“I went through the Region 5 Alternative Program, so I had to have a mentor,” Zeigler added. “ But he had me, another new teacher and a substitute, so he had his hands full. The support was there for me, but as far as having a wading period before you have to jump in on the first day — that wasn’t ever there. The beginning is scary and you’re not entirely sure of yourself. It’s like you’re swimming with sharks, hoping to figure out survival skills on the spot.”

Tamela Hebert, a William B. Travis Elementary School third grade reading teacher who just completed her 10th year teaching in PAISD, said she was blessed to begin her career with a devoted mentor and much smaller class sizes than many new teachers are faced with today.

“I spent my first two years at Wheatley (School of Early Childhood) watching another teacher lead her class. I was able to pick up things she was doing before I started adding my own creativity to it,” Hebert said. “You’re never finished learning as a teacher — you will continue to evolve your methods as time goes on — but I know for an incoming teacher, the state objectives we have to teach now have to look so intimidating.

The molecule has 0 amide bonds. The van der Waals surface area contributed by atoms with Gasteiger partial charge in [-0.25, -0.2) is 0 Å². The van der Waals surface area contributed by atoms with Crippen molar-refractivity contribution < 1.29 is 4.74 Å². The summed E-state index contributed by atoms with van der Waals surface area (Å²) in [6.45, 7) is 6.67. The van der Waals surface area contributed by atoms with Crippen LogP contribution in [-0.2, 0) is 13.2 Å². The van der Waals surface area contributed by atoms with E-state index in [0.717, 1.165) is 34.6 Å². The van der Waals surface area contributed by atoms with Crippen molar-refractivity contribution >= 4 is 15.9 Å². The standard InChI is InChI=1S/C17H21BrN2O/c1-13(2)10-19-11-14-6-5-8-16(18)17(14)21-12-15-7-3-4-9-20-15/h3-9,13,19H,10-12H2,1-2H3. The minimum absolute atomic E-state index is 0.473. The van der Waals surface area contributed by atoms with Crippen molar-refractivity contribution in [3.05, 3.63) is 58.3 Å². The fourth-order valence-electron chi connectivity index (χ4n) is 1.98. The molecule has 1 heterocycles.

“Because you’re given all these lists of objectives and bullet points with all the knowledge you have to give your students in a very short period of time. You just look at it and all you can think is, ‘How in the world am I going to teach them all of this in the time we have?’ The curriculum we have now is a lot to teach, and it says I’m supposed to do all this in one day.